Calvin offered a different take on Daniel, one that occupied a minority position among Reformation interpreters, although he shared much in common with other Protestants. Let us take, for example, the four empires that appear in Nebuchadnezzar’s dream in Daniel 2 and then in Daniel’s vision of the four beasts in chapter 7. Traditional readings placed these empires as those of Babylon, Persian, Macedonia, and Rome. Calvin argued, following the tradition, that Rome was the very worst of the kingdoms, but that its rule came to an end after Nero when foreigners took control. Although Rome was to continue in a form, it was no longer the great kingdom seen by Nebuchadnezzar. The prophecy of the kingdoms, according to Calvin, was about a period of time that had come and gone. Its purpose was to encourage the Jewish faithful that a messiah would come.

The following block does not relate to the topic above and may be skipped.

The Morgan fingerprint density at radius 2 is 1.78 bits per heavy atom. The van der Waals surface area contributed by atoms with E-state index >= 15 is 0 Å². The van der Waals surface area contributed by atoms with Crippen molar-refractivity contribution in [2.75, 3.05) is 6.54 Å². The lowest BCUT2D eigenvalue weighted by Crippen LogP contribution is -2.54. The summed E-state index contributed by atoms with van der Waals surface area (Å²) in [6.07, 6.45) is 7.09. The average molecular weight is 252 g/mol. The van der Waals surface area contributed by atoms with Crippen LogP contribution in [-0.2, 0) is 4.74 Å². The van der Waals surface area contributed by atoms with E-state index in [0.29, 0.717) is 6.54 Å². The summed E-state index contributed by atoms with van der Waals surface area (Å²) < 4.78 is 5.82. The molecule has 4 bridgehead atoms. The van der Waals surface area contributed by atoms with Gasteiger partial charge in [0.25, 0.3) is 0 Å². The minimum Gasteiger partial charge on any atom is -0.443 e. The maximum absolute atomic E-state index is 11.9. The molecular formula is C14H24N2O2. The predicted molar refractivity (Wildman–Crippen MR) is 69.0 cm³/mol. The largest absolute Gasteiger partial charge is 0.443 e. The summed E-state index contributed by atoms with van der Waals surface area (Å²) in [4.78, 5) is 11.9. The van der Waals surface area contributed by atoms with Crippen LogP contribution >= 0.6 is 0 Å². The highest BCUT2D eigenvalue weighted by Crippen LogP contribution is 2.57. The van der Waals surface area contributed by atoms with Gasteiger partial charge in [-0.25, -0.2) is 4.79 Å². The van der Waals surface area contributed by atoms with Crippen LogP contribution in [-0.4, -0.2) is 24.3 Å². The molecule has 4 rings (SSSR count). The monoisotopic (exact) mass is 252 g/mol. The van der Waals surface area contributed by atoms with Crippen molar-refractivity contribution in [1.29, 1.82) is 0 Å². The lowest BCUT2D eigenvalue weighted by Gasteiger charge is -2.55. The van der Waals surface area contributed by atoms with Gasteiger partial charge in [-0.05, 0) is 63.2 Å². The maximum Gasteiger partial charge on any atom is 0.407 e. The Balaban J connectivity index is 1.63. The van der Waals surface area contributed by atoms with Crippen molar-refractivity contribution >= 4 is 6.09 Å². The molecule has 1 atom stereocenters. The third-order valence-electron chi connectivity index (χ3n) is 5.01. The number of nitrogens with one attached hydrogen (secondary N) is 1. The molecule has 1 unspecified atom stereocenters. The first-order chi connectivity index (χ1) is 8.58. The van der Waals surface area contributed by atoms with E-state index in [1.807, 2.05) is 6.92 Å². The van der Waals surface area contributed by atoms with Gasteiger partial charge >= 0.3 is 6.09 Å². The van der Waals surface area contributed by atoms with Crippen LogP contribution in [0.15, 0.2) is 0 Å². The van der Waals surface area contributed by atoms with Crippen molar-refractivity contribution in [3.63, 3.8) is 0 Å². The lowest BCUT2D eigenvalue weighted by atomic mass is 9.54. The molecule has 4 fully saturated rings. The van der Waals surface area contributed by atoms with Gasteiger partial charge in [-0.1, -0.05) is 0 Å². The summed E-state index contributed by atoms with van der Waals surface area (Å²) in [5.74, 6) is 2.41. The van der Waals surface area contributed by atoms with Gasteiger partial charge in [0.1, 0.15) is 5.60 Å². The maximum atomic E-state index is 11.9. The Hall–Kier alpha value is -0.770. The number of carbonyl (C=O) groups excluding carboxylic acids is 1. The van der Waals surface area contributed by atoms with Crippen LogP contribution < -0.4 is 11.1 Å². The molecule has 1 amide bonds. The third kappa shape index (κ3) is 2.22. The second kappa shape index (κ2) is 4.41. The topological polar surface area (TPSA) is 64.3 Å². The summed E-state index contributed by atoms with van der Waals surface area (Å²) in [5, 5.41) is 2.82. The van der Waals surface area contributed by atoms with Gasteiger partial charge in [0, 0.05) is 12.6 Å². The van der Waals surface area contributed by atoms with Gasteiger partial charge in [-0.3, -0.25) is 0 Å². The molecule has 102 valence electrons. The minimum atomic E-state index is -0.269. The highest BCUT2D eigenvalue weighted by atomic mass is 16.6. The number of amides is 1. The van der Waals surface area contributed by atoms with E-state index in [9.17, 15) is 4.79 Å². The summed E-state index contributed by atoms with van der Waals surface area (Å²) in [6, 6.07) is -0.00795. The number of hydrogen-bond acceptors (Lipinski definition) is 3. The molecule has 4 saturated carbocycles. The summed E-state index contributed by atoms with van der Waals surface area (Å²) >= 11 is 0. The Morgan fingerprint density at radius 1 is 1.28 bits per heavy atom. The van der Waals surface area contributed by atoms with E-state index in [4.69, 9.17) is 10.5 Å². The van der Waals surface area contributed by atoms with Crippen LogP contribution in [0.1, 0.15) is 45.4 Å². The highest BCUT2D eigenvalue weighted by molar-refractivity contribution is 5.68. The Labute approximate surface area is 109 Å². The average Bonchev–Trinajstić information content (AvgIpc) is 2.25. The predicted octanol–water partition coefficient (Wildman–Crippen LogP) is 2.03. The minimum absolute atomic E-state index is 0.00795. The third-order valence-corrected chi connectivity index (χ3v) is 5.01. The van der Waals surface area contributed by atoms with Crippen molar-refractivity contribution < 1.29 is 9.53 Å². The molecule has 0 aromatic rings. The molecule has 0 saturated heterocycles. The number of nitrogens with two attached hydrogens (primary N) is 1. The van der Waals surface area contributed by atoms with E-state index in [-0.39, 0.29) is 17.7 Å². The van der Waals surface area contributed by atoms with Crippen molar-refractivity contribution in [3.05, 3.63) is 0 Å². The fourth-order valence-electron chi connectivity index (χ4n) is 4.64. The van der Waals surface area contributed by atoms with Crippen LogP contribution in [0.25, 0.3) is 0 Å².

Calvin’s treatment of the Roman Empire continued with his interpretation of the small horn of the beast, which Luther had associated with the papacy and the Turks. Calvin rejected this line of thought and pointed to the horn as representing the consolidation of Roman power from Julius Caesar. It was the Roman emperors’ abuse of power and usurpation of the republic that was being referenced in Daniel, so Calvin argued. It was the emperors who persecuted Christians. Calvin’s position was to demonstrate that the prophecies had already come to pass: it was to strengthen the faith of the Christians while they were being persecuted by the Romans and, in the book, to confirm to David that the prophecy of the kingdoms was being fulfilled.